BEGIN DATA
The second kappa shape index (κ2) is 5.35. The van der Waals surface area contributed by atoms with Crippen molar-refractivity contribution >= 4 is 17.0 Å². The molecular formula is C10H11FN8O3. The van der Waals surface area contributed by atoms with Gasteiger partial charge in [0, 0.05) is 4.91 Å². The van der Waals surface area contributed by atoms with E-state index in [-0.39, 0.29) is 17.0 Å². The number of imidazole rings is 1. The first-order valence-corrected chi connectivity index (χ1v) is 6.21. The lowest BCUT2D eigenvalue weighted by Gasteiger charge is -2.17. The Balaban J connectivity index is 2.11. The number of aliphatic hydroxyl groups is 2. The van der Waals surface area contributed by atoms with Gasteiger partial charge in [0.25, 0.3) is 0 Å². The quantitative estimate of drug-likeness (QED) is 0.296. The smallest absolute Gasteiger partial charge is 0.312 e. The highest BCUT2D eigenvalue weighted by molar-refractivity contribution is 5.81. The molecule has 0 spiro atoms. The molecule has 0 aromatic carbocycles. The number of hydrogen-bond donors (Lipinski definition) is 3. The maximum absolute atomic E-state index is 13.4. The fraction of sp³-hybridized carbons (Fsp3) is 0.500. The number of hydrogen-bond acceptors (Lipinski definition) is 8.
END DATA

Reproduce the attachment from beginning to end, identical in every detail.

The second kappa shape index (κ2) is 5.35. The van der Waals surface area contributed by atoms with Crippen molar-refractivity contribution >= 4 is 17.0 Å². The molecular formula is C10H11FN8O3. The van der Waals surface area contributed by atoms with Gasteiger partial charge in [0, 0.05) is 4.91 Å². The van der Waals surface area contributed by atoms with E-state index in [-0.39, 0.29) is 17.0 Å². The number of imidazole rings is 1. The first-order valence-corrected chi connectivity index (χ1v) is 6.21. The lowest BCUT2D eigenvalue weighted by Gasteiger charge is -2.17. The Balaban J connectivity index is 2.11. The number of aliphatic hydroxyl groups is 2. The van der Waals surface area contributed by atoms with Gasteiger partial charge in [0.25, 0.3) is 0 Å². The quantitative estimate of drug-likeness (QED) is 0.296. The smallest absolute Gasteiger partial charge is 0.312 e. The highest BCUT2D eigenvalue weighted by molar-refractivity contribution is 5.81. The molecule has 0 spiro atoms. The molecule has 0 aromatic carbocycles. The number of hydrogen-bond donors (Lipinski definition) is 3. The maximum absolute atomic E-state index is 13.4. The fraction of sp³-hybridized carbons (Fsp3) is 0.500. The number of hydrogen-bond acceptors (Lipinski definition) is 8.